March 10, 2005

Obesity Surgery Study to Remove “Hidden Fat” May Alleviate Type 2 Diabetes

Researchers at Vanderbilt University Medical Center are looking beyond waistlines and into the role visceral fat plays in type 2 diabetes.

Researchers at Vanderbilt University Medical Center are looking beyond waistlines and into the role visceral fat plays in type 2 diabetes. A new study will test how the removal of the omentum, a large source of internal belly fat, affects insulin sensitivity.

The omentum is a blanket of internal abdominal fat that rests on top of the intestines and is attached to both the stomach and the small bowel. The study, led by Naji Abumrad, M.D., professor and chair of General Surgery, will combine the removal of the omentum with gastric bypass surgery.

The investigation is a novel approach to treating type 2 diabetes, but has its basis in years of obesity and diabetes-related research, Abumrad said.

“The world community has spent a tremendous amount of time looking at the relationship of weight and type 2 diabetes. It‘s known that the higher the weight, the higher the chance of developing type 2 diabetes,” Abumrad said. “We have also shown the reversal of this through gastric bypass surgery. We know that this surgery leads to significant weight loss and a significant resolution of diabetes. We wanted to know how the reversal occurred — what were the predictive variables that led to resolution of diabetes.”

With Alfonso Torquati, M.D., assistant professor of Surgery, Abumrad learned that the only weight-loss variable of sufficient determining power in the reduction of type 2 diabetes is waist circumference.

“The larger the waist circumference, the higher the incidence of type 2 diabetes,” Abumrad said. “So we started asking — what is it about waist circumference that is so predictive?”

The answer could be the internal or visceral fat padding the waistline. Studies have shown that removing large amounts of abdominal fat on the periphery through liposuction does not affect insulin sensitivity. Therefore, Abumrad said, they are looking at the fat inside the belly, most of which is located in the omentum.

“We decided to take the concept to the lab first,” he said. In animal studies, they tested insulin sensitivity and how the liver and muscle metabolize sugar both before and after removing the visceral fat. They found after removing the omentum, the liver cuts down production of sugar by nearly 40 percent.

“The effect of the omentum on the liver is quite powerful,” Abumrad said. “This is as effective in shutting down the liver production of insulin as insulin is, or as many of the drugs being used to treat type 2 diabetes. We also observed one additional surprising finding. Removing the omentum also increased the consumption of sugar by the peripheral tissues, primarily skeletal muscle.”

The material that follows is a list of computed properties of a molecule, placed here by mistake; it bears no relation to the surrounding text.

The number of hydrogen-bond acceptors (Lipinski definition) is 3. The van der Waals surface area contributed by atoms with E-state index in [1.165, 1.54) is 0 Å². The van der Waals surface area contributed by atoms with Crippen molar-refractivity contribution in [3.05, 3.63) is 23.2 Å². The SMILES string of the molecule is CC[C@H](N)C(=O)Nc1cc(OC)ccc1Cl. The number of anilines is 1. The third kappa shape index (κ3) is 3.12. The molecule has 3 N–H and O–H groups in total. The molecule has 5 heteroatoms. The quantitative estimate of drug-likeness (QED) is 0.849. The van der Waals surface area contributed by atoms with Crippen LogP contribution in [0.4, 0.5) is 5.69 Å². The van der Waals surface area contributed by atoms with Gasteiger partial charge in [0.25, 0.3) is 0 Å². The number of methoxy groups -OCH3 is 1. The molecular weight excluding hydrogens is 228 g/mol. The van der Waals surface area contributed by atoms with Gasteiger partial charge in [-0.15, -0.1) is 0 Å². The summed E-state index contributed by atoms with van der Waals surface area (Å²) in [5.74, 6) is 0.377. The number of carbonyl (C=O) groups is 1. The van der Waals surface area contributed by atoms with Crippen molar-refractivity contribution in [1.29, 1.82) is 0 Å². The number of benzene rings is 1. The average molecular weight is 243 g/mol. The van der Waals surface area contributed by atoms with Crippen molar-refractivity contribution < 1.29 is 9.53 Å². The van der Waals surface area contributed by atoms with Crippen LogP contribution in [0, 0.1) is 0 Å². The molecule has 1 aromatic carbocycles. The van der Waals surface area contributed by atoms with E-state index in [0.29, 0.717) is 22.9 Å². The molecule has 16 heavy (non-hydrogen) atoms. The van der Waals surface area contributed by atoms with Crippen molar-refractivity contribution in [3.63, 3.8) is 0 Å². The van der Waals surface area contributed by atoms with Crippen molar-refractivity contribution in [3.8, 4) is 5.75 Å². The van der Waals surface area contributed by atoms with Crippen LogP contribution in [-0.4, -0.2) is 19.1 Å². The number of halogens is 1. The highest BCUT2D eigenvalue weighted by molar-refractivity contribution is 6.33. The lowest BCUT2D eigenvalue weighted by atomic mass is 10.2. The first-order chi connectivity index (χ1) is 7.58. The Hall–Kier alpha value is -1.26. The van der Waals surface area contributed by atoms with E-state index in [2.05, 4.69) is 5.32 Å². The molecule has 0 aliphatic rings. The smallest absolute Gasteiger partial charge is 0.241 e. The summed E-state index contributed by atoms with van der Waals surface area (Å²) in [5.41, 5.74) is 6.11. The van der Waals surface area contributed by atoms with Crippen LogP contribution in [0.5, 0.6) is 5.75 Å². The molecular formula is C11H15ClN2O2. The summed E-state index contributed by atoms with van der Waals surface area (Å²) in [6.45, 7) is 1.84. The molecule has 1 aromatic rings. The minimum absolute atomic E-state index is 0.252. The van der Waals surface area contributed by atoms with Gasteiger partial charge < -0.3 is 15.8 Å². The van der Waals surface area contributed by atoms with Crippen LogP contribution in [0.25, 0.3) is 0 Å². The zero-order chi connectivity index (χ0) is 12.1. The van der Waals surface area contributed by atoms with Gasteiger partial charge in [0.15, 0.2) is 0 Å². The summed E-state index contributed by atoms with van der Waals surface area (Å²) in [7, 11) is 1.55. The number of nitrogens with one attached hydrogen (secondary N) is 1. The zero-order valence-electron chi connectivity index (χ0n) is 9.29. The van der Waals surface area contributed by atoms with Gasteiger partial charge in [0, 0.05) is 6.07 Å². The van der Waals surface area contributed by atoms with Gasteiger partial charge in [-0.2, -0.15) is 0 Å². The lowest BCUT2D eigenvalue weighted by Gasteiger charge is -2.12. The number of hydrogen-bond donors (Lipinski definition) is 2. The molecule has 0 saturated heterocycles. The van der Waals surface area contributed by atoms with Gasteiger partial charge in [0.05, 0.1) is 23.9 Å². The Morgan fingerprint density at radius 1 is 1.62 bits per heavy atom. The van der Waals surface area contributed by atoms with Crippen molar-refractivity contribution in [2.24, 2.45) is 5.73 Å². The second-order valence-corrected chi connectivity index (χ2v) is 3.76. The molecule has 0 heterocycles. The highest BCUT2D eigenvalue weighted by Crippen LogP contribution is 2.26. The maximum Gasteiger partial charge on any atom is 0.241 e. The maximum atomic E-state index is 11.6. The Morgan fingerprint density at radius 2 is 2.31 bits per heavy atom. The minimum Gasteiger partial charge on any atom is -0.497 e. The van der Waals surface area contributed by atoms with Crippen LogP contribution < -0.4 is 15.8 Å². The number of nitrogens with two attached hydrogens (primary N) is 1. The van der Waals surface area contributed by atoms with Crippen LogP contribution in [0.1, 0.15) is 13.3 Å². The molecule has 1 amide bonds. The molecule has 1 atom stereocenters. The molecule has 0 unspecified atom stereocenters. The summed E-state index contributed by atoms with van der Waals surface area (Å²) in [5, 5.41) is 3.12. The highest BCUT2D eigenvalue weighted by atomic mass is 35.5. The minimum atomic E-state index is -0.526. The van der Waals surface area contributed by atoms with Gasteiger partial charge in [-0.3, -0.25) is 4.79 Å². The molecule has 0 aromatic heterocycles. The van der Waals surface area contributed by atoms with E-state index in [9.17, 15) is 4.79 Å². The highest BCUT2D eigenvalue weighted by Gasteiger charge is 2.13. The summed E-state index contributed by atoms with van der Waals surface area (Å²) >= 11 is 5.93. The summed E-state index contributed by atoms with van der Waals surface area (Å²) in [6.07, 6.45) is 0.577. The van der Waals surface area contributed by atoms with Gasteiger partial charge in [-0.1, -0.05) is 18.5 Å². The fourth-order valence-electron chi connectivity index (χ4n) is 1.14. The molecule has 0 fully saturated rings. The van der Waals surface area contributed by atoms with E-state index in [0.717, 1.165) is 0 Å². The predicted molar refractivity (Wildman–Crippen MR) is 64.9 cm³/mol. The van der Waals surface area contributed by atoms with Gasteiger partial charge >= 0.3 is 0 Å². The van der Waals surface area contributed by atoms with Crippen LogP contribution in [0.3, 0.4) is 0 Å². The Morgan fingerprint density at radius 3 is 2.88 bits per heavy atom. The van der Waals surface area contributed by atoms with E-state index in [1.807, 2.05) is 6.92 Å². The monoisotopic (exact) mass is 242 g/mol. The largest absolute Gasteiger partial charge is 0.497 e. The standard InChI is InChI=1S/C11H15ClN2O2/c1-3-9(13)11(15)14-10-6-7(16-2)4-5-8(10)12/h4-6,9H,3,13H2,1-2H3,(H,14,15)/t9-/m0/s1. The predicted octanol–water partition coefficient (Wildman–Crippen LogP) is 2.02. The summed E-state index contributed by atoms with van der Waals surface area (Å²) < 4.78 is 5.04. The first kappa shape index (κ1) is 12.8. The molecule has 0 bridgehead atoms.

Abumrad and his team will test omentum removal in morbidly obese adults. Participants will be randomized to either a Roux-en-Y gastric bypass surgery with omentum removal or a Roux-en-Y gastric bypass surgery alone. The researchers will compare the participants‘ insulin sensitivity before and after the surgery, as well as compare the participants to one another to understand what variables might affect the speed of response to the surgery and to a reversal in type 2 diabetes.

The collaboration of a large team of VUMC physicians and researchers will expand the focus of the investigation to include metabolic implications, genetic aspects of obesity and diabetes such as racial differences, pharmacological concerns including chronic inflammation, and cardiovascular elements.

“We have put an incredible team together — something I could only do at Vanderbilt and nowhere else,” Abumrad said. Collaborators include members of the Department of General Surgery, the Center for Human Nutrition, the Dayani Center, the Division of Diabetes, the Department of Medicine, the Center for Nutrition Research Unit, the Division of Genetic Medicine, the Division of Clinical Pharmacology, and the Division of Cardiovascular Medicine.

Currently, there are no known risks to removing the omentum. It is commonly removed during surgery for ovarian cancer, but has not been removed solely for the purpose of treating type 2 diabetes.

The five-year study is funded by a grant from the National Institutes of Health and will include 120 to160 patients. Half of the participants will have their omentum removed along with gastric bypass surgery, half will not. In an effort to compare racial differences in type 2 diabetes, the study is seeking an equal number of African-American participants to Caucasian participants.

The study is currently enrolling participants with type 2 diabetes who have been approved for gastric bypass surgery. For more information, contact Pamela Marks at (615) 343-8389.

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John Howser (615) 322-4747